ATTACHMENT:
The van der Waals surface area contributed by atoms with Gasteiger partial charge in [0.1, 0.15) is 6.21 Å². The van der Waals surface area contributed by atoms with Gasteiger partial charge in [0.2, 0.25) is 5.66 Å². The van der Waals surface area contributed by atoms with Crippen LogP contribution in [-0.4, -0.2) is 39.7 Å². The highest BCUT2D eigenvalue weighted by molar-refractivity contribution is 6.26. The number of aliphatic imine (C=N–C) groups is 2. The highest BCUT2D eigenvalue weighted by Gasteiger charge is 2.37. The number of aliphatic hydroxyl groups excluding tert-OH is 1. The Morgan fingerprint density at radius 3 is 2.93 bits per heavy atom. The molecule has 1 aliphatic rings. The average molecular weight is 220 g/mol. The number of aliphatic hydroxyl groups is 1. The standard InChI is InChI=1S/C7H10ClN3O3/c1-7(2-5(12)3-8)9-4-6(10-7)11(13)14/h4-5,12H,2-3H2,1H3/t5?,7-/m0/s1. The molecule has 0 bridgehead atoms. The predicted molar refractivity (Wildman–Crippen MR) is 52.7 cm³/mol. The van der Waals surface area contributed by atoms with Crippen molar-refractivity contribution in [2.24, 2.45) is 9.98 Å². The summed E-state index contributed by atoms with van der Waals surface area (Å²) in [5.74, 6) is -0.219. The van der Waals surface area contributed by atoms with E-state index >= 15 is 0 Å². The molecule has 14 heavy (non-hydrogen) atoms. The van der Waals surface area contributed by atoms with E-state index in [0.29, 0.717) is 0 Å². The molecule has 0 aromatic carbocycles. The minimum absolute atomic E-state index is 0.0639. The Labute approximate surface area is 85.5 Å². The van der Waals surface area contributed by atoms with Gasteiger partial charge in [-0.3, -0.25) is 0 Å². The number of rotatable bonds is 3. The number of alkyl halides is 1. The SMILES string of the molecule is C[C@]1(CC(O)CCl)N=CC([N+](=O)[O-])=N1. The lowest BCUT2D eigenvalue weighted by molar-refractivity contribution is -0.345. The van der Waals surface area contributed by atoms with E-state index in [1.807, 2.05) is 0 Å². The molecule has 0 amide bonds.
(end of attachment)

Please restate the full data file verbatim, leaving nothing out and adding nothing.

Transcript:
The van der Waals surface area contributed by atoms with Gasteiger partial charge in [0.1, 0.15) is 6.21 Å². The van der Waals surface area contributed by atoms with Gasteiger partial charge in [0.2, 0.25) is 5.66 Å². The van der Waals surface area contributed by atoms with Crippen LogP contribution in [-0.4, -0.2) is 39.7 Å². The highest BCUT2D eigenvalue weighted by molar-refractivity contribution is 6.26. The number of aliphatic imine (C=N–C) groups is 2. The highest BCUT2D eigenvalue weighted by Gasteiger charge is 2.37. The number of aliphatic hydroxyl groups excluding tert-OH is 1. The Morgan fingerprint density at radius 3 is 2.93 bits per heavy atom. The molecule has 1 aliphatic rings. The average molecular weight is 220 g/mol. The number of aliphatic hydroxyl groups is 1. The standard InChI is InChI=1S/C7H10ClN3O3/c1-7(2-5(12)3-8)9-4-6(10-7)11(13)14/h4-5,12H,2-3H2,1H3/t5?,7-/m0/s1. The molecule has 0 bridgehead atoms. The predicted molar refractivity (Wildman–Crippen MR) is 52.7 cm³/mol. The van der Waals surface area contributed by atoms with Crippen molar-refractivity contribution in [2.24, 2.45) is 9.98 Å². The summed E-state index contributed by atoms with van der Waals surface area (Å²) in [5.74, 6) is -0.219. The van der Waals surface area contributed by atoms with E-state index >= 15 is 0 Å². The molecule has 14 heavy (non-hydrogen) atoms. The van der Waals surface area contributed by atoms with E-state index in [0.29, 0.717) is 0 Å². The molecule has 0 aromatic carbocycles. The minimum absolute atomic E-state index is 0.0639. The Labute approximate surface area is 85.5 Å². The van der Waals surface area contributed by atoms with Gasteiger partial charge in [-0.3, -0.25) is 0 Å². The number of rotatable bonds is 3. The number of alkyl halides is 1. The SMILES string of the molecule is C[C@]1(CC(O)CCl)N=CC([N+](=O)[O-])=N1. The lowest BCUT2D eigenvalue weighted by molar-refractivity contribution is -0.345. The van der Waals surface area contributed by atoms with E-state index in [1.807, 2.05) is 0 Å². The molecule has 0 amide bonds.